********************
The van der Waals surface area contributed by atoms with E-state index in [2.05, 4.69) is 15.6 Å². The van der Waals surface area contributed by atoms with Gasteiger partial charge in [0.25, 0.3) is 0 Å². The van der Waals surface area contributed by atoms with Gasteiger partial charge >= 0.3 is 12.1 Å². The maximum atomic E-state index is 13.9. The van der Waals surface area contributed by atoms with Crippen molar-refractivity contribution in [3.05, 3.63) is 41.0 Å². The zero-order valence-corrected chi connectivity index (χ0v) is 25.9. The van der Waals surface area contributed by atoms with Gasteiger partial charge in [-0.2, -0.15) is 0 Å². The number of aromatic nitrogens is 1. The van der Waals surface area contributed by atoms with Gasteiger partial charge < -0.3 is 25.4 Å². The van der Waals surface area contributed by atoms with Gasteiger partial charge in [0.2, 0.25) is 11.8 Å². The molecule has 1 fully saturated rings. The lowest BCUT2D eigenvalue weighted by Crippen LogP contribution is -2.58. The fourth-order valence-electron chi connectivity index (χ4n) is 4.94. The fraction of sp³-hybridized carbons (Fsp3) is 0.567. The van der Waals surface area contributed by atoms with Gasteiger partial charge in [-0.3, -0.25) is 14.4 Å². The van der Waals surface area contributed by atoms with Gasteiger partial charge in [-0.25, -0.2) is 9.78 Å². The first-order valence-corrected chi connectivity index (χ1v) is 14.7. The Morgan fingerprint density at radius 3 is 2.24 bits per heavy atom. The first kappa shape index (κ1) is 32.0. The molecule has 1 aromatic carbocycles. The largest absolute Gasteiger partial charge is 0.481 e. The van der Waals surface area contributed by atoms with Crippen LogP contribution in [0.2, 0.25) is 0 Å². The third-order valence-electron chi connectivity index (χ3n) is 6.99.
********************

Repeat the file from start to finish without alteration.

The van der Waals surface area contributed by atoms with E-state index in [2.05, 4.69) is 15.6 Å². The van der Waals surface area contributed by atoms with Gasteiger partial charge in [0.25, 0.3) is 0 Å². The van der Waals surface area contributed by atoms with Gasteiger partial charge >= 0.3 is 12.1 Å². The maximum atomic E-state index is 13.9. The van der Waals surface area contributed by atoms with Crippen molar-refractivity contribution in [3.05, 3.63) is 41.0 Å². The zero-order valence-corrected chi connectivity index (χ0v) is 25.9. The van der Waals surface area contributed by atoms with Gasteiger partial charge in [-0.2, -0.15) is 0 Å². The number of aromatic nitrogens is 1. The van der Waals surface area contributed by atoms with Gasteiger partial charge < -0.3 is 25.4 Å². The van der Waals surface area contributed by atoms with Gasteiger partial charge in [0.2, 0.25) is 11.8 Å². The molecule has 1 fully saturated rings. The lowest BCUT2D eigenvalue weighted by Crippen LogP contribution is -2.58. The fourth-order valence-electron chi connectivity index (χ4n) is 4.94. The fraction of sp³-hybridized carbons (Fsp3) is 0.567. The van der Waals surface area contributed by atoms with Gasteiger partial charge in [-0.3, -0.25) is 14.4 Å². The van der Waals surface area contributed by atoms with Gasteiger partial charge in [-0.25, -0.2) is 9.78 Å². The first-order valence-corrected chi connectivity index (χ1v) is 14.7. The Morgan fingerprint density at radius 3 is 2.24 bits per heavy atom. The first kappa shape index (κ1) is 32.0. The molecule has 1 aromatic carbocycles. The largest absolute Gasteiger partial charge is 0.481 e. The van der Waals surface area contributed by atoms with Crippen LogP contribution in [0.2, 0.25) is 0 Å². The third-order valence-electron chi connectivity index (χ3n) is 6.99.